Our last stop of the day was to the Dougalston spice plantation.  Unfortunately we arrived in the midst of a crisis when a young boy had been pulled, drowned, from a pool there.    Despite the best efforts of one of our number, Aud, a Norwegian nurse, the boy, who had been submerged for a considerable time, couldn't be revived and despite being rushed to hospital in our tour bus, couldn't be saved.   Understandably we were no longer in the mood for fun, so cut our tour short.    At least the boy was given the best possible chance with the presence of a qualified nurse and our bus to transport him.

Unfortunately the weather wasn't very settled during Joe's visit and we didn't make any sailing trips, so he still has that adventure to look forward to for his next trip.    During his stay he treated us to a couple of meals at the "Castaways" restaurant, a real treat for us!   


It was unlucky that the annual Grenada workboat regatta took place the weekend after Joe left and he wasn't able to witness the fun.   The races have a running start, where one crew member must start from behind the line on the beach and run to the boat before they can set sail.   Sometimes the runners only just manage to clamber aboard in time!   The winner of each race is the team whose runner makes it first to the finish line and downs a cup of rum.   By the sixth race of the day it's a wonder the runners can even remember which boat they're on!    We spent two days on the beautiful Grand Anse beach, watching the fun.   It was amazing that despite all the time we've spent in Grenada, we'd never been to Grand Anse beach before.   It was wonderful to swim in the crystal clear water again and it seemed like most of the population of the island were there on Sunday afternoon, enjoying themselves.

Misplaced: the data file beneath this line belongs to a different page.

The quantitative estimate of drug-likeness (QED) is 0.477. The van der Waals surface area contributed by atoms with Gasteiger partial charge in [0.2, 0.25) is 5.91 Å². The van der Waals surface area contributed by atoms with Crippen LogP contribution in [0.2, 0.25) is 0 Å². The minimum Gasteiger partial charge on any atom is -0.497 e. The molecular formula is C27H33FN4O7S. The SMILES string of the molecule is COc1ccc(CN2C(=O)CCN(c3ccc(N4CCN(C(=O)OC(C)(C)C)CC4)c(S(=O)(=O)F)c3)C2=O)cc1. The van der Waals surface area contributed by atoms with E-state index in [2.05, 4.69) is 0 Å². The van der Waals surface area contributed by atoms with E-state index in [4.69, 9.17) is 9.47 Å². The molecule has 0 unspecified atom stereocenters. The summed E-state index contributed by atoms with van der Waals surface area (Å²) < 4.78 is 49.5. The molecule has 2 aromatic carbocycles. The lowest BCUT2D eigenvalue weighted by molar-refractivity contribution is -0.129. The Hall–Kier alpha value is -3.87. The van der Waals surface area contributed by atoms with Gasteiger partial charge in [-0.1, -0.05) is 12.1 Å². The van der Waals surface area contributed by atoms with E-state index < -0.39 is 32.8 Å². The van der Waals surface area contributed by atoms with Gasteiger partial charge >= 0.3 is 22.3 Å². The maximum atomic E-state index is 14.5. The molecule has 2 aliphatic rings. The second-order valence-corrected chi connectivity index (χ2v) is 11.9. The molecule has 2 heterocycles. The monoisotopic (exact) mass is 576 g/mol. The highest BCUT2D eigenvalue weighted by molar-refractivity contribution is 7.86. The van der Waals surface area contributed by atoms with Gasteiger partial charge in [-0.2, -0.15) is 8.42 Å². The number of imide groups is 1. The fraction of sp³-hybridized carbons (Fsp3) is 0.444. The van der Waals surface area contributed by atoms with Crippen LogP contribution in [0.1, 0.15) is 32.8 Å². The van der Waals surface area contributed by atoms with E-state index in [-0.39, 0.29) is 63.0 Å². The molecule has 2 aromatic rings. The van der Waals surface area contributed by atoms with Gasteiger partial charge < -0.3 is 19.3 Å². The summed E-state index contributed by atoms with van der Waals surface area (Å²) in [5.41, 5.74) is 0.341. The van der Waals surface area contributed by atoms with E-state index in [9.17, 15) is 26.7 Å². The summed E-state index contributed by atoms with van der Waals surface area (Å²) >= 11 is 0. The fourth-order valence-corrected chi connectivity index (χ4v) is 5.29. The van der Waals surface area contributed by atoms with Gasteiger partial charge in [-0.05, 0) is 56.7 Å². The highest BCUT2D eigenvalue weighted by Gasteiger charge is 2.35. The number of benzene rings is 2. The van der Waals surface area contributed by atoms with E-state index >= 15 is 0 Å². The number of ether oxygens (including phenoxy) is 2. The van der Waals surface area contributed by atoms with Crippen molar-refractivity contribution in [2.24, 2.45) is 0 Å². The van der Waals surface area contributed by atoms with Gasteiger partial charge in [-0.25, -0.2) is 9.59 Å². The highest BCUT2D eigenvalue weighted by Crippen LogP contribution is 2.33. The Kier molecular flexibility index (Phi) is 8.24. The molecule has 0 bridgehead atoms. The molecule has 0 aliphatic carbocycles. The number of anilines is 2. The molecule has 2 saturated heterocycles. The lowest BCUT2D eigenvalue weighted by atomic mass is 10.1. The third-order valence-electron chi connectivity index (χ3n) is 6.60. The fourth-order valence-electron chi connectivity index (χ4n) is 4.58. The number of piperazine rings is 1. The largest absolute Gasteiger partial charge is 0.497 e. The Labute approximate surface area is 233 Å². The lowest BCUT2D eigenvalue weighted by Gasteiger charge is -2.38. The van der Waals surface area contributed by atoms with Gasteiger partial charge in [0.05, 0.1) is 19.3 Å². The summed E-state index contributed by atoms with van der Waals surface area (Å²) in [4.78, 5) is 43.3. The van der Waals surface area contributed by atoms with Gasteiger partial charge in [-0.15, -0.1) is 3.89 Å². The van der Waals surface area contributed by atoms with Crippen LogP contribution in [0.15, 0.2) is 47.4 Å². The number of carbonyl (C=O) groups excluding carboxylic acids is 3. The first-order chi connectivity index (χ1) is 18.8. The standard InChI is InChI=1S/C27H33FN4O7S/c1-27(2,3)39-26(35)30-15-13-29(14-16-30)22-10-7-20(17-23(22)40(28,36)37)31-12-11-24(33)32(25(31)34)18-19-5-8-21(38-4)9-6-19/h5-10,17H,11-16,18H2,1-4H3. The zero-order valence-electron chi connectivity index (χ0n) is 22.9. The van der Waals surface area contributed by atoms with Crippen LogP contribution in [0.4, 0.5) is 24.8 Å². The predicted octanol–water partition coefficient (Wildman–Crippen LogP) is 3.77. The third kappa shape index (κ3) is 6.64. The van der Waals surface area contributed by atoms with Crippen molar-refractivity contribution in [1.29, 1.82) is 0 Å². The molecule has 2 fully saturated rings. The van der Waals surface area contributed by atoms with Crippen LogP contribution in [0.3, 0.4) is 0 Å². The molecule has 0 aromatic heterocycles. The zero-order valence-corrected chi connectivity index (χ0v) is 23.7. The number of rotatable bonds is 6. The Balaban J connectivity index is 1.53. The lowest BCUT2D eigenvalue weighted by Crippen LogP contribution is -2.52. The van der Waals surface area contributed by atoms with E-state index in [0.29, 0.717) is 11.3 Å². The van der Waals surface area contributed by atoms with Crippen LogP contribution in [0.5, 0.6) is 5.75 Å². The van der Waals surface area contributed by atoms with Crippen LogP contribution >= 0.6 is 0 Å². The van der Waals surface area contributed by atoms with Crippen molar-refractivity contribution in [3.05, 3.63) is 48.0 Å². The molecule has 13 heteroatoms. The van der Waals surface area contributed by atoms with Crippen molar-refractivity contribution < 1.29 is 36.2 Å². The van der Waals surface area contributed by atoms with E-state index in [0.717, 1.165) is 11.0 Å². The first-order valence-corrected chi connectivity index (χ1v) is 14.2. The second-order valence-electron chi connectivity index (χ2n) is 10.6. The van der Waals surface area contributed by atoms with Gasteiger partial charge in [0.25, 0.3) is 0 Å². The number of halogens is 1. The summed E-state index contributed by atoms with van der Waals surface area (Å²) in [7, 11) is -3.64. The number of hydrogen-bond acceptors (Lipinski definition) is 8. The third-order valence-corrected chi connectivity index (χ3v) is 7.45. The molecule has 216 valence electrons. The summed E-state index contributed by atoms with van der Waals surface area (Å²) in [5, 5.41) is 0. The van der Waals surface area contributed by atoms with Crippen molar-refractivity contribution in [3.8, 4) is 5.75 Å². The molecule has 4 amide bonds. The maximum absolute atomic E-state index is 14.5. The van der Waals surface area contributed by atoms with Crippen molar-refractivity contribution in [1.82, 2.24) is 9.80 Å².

Annual Grenada Workboat Regatta on Grand Anse beach.

George, Chantelle & Flan at the house that George is building.



George, Anju's caretaker, who'd become a good friend, kindly offered to take us and the crew of Sea Eagle to visit the house he's building for his family.   It was a great opportunity as we hadn't had a chance to take a peek inside one of the local houses before.    He introduced us to his lovely children Flan and Chantelle, who were very welcoming.    On the way there he also took us for a tour of a couple of rugged headlands in the beautiful bays further east of our anchorage, which we hadn't previously had a chance to explore.


One day Natasha announced to us that she would be fulfilling a lifetime ambition that afternoon, to catch tropical fish in the wild.   As a keen fish collector in the past in Russia, she'd always longed to see wild tropical freshwater fish.   Although technically not 'in the wild' the guppies and swordtails were living in a pool at the Secret Harbour Hotel, where the management didn't seem to mind her fishing for her 'science' project.   So, a day or so later, we found ourselves proud owners of an aquarium (OK, once it was a container for dried mushrooms) containing guppies and swordtails.   How many boats can boast a piano and an aquarium on board?  The next assignment for the science project is to see if fish get seasick!

On board aquarium!

Time to get Anju ready for sea again, lots of jobs to do, including repairing our VHF aerial, which we did with the assistance of Pam and Chas from Night Owl.   Pam volunteered to go up the mast and, as is well known amongst seafarers, "One volunteer is worth ten pressed men".   (Maybe we've been reading too much Hornblower lately!).  Anyway thanks Pam!

All that remained then was to wait for the three to four metre high seas to die down before we could head north in company with our friends on Sea Eagle, who had a pressing date with their new, bigger boat, which was waiting for them in the Bahamas.